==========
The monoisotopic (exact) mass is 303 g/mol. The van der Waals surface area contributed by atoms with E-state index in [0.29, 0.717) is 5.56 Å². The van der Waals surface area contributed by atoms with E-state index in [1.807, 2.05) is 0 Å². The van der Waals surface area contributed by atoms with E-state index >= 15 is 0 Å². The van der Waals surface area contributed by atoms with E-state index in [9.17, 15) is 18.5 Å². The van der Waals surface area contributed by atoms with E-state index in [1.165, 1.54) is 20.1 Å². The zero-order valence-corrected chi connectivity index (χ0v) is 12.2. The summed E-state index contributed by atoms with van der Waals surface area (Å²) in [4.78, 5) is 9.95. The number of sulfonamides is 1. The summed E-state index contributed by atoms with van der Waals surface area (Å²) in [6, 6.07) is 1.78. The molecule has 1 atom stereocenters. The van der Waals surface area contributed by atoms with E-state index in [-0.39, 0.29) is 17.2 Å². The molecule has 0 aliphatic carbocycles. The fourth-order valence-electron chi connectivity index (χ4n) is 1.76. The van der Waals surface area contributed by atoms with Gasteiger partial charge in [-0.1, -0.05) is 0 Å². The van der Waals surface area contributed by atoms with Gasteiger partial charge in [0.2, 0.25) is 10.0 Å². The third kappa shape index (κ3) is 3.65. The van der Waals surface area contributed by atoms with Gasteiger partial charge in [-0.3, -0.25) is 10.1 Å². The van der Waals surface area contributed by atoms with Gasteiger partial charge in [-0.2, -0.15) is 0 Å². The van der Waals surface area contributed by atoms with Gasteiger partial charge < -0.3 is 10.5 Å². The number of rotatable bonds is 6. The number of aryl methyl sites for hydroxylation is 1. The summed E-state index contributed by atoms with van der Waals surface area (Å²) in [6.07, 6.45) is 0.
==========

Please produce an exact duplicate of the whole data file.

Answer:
The monoisotopic (exact) mass is 303 g/mol. The van der Waals surface area contributed by atoms with E-state index in [0.29, 0.717) is 5.56 Å². The van der Waals surface area contributed by atoms with E-state index in [1.807, 2.05) is 0 Å². The van der Waals surface area contributed by atoms with E-state index >= 15 is 0 Å². The van der Waals surface area contributed by atoms with E-state index in [9.17, 15) is 18.5 Å². The van der Waals surface area contributed by atoms with E-state index in [1.165, 1.54) is 20.1 Å². The zero-order valence-corrected chi connectivity index (χ0v) is 12.2. The summed E-state index contributed by atoms with van der Waals surface area (Å²) in [4.78, 5) is 9.95. The number of sulfonamides is 1. The summed E-state index contributed by atoms with van der Waals surface area (Å²) in [6, 6.07) is 1.78. The molecule has 1 atom stereocenters. The van der Waals surface area contributed by atoms with E-state index in [-0.39, 0.29) is 17.2 Å². The molecule has 0 aliphatic carbocycles. The fourth-order valence-electron chi connectivity index (χ4n) is 1.76. The van der Waals surface area contributed by atoms with Gasteiger partial charge in [-0.1, -0.05) is 0 Å². The van der Waals surface area contributed by atoms with Gasteiger partial charge in [0.2, 0.25) is 10.0 Å². The third kappa shape index (κ3) is 3.65. The van der Waals surface area contributed by atoms with Gasteiger partial charge in [-0.3, -0.25) is 10.1 Å². The van der Waals surface area contributed by atoms with Gasteiger partial charge in [-0.2, -0.15) is 0 Å². The van der Waals surface area contributed by atoms with Gasteiger partial charge < -0.3 is 10.5 Å². The number of rotatable bonds is 6. The number of aryl methyl sites for hydroxylation is 1. The summed E-state index contributed by atoms with van der Waals surface area (Å²) in [6.07, 6.45) is 0.